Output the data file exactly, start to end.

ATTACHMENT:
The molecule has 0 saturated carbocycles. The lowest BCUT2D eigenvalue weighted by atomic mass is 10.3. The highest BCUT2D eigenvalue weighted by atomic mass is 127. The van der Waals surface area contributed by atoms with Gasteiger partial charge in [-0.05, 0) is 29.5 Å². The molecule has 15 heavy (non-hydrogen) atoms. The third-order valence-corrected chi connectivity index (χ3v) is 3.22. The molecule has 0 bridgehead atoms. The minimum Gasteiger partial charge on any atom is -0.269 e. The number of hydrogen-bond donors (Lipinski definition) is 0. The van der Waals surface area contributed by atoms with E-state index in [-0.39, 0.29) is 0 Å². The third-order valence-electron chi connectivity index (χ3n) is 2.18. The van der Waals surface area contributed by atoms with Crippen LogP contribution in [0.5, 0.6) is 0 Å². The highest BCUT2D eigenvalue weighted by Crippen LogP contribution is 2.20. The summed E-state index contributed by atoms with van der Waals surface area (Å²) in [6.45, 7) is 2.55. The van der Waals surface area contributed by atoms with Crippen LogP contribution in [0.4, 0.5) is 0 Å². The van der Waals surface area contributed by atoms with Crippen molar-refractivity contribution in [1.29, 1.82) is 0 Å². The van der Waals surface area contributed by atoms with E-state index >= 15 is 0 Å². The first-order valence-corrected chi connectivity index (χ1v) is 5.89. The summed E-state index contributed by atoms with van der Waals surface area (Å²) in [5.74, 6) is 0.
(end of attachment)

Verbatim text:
The molecule has 0 saturated carbocycles. The lowest BCUT2D eigenvalue weighted by atomic mass is 10.3. The highest BCUT2D eigenvalue weighted by atomic mass is 127. The van der Waals surface area contributed by atoms with Gasteiger partial charge in [-0.05, 0) is 29.5 Å². The molecule has 15 heavy (non-hydrogen) atoms. The third-order valence-corrected chi connectivity index (χ3v) is 3.22. The molecule has 0 bridgehead atoms. The minimum Gasteiger partial charge on any atom is -0.269 e. The number of hydrogen-bond donors (Lipinski definition) is 0. The van der Waals surface area contributed by atoms with E-state index in [-0.39, 0.29) is 0 Å². The third-order valence-electron chi connectivity index (χ3n) is 2.18. The van der Waals surface area contributed by atoms with Crippen LogP contribution in [0.5, 0.6) is 0 Å². The highest BCUT2D eigenvalue weighted by Crippen LogP contribution is 2.20. The summed E-state index contributed by atoms with van der Waals surface area (Å²) in [6.45, 7) is 2.55. The van der Waals surface area contributed by atoms with Crippen LogP contribution in [0.4, 0.5) is 0 Å². The van der Waals surface area contributed by atoms with Crippen molar-refractivity contribution in [1.29, 1.82) is 0 Å². The van der Waals surface area contributed by atoms with E-state index >= 15 is 0 Å². The first-order valence-corrected chi connectivity index (χ1v) is 5.89. The summed E-state index contributed by atoms with van der Waals surface area (Å²) in [5.74, 6) is 0.